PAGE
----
I got tired of paying for their wasted energy. So my two kids, and four others( who are often at my house) have been challenged to THINK GREEN, not just talk green.
    They have a science project due with me, where they must each charge a 12vt battery, by recycling, reusing, repourposing what they find, or can make. The kicker is they can spend NO MONEY. if they must by a diode or something, they must recycle cans to buy it. they can not go out of pocket.
    they could chose solar, wind, thermal, hydro, or kinetic. They all chose solar, thinking it would be simpler. They have been collecting broken solar yard lights for a couple of years now, and have produced 3 panels that will pass the test. these are very low quality cells, but it has given them knowledge they would never have known any other way. they now understand why GREEN is not a requirement for everyday items now, and why it does not progress as quickly as they thought. BEING GREEN, is much harder than TALKING green.
    These three panels, (so far) mean more to me than the most efficient panels produced, because they were made with wisdom, as a major component. Every cell had to be graded, and each panel laid out so each cell would do the most good. there were many different sizes. And only after the layout was known, could the cases be made for them. (again, recycled materials)
    My two kids are both advanced, and now in college. I like to think, I helped put them there, by teaching them how to think their way through a problem, and how to go about solving it.
  8. Motomom34

    Motomom34 Monkey+++

    [clp] @kellory you are right again. I whined above that I had none of the stuff that was needed to make these solar panels. So the challenge is now to look at what I have and make things work.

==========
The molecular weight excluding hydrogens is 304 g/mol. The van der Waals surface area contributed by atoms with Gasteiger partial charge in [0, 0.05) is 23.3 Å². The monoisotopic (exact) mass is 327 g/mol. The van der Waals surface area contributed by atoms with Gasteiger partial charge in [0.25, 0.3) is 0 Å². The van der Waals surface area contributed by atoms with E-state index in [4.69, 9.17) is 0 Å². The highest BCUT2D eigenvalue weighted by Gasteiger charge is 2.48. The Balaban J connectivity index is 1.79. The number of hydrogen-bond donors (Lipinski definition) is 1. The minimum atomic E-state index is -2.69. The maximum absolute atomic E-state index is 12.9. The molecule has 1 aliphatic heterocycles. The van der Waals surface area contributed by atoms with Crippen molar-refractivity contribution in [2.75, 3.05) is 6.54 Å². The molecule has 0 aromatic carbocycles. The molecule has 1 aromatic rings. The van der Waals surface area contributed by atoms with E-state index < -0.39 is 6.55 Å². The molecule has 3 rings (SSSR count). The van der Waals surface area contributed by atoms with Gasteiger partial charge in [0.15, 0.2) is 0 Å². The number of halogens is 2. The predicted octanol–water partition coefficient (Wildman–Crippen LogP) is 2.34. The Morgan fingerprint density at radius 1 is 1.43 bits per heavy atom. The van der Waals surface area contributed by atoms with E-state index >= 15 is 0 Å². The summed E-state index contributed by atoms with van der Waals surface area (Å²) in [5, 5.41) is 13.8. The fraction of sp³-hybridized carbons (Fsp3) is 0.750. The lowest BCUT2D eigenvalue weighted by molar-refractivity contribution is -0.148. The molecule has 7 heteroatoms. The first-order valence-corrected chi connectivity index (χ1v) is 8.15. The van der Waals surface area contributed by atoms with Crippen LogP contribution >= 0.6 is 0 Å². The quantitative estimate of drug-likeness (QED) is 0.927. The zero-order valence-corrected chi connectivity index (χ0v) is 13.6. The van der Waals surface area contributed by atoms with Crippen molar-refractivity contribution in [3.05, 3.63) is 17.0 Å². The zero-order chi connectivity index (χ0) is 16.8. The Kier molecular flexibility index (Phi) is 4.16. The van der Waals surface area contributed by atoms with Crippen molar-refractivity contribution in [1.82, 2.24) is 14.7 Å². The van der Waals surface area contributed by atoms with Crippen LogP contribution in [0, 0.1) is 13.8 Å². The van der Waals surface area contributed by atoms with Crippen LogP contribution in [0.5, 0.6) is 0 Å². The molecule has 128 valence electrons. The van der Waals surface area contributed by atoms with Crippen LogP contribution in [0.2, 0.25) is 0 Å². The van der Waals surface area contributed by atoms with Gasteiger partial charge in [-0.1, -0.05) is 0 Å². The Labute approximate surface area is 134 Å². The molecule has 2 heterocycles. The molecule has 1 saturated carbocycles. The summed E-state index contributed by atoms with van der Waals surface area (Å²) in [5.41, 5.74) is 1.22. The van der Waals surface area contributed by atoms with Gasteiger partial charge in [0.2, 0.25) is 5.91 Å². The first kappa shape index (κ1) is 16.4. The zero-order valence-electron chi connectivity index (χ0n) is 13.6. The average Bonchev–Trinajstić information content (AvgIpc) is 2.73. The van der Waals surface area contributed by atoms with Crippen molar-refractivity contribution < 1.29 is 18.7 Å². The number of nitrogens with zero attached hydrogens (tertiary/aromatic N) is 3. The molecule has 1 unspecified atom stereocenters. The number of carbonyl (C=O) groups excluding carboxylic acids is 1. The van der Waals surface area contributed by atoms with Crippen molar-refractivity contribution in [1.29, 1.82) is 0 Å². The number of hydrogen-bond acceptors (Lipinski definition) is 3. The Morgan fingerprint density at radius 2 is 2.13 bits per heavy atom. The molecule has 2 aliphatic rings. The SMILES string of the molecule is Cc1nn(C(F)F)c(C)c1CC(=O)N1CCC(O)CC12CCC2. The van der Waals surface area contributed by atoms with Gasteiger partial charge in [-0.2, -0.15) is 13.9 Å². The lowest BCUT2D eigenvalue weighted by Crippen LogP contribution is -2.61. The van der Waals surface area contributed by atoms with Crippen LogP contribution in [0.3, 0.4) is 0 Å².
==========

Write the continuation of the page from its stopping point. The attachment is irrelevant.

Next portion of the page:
kellory likes this.
  9. Tevin

    Tevin Monkey+++

    @kellory is not wrong, but he drifts pretty far off the original topic.

    Of course someone could scrounge around and find some castaway stuff and make some energy with it and learn something along the way. The kids' project has virtue unto itself, but that's not the point.

    For the purposes of survival, yes, it is helpful to have a knowledge of solar power. But I assure anyone who cares to listen, there is no clear path to a do-it-yourself practical and useful solar panel for less than what it would cost to buy one. I say that as someone who has worked with solar extensively, designed and built several solar power systems, and uses it every single day to power his home. Part of acquiring wisdom is knowing when you shouldn't do it yourself.

    And as long as we are kicking around the notion of learning, I will kindly suggest that it would be much more meaningful for kids to learn how to work with commercially made solar panels, charge controllers, batteries, inverters, etc., as the they are far more likely to be using them in their daily life than assorted bits and pieces ripped from garden lights.

    Sticking junk panels together as an experiment/science project/kids learning experience: Absolutely yes.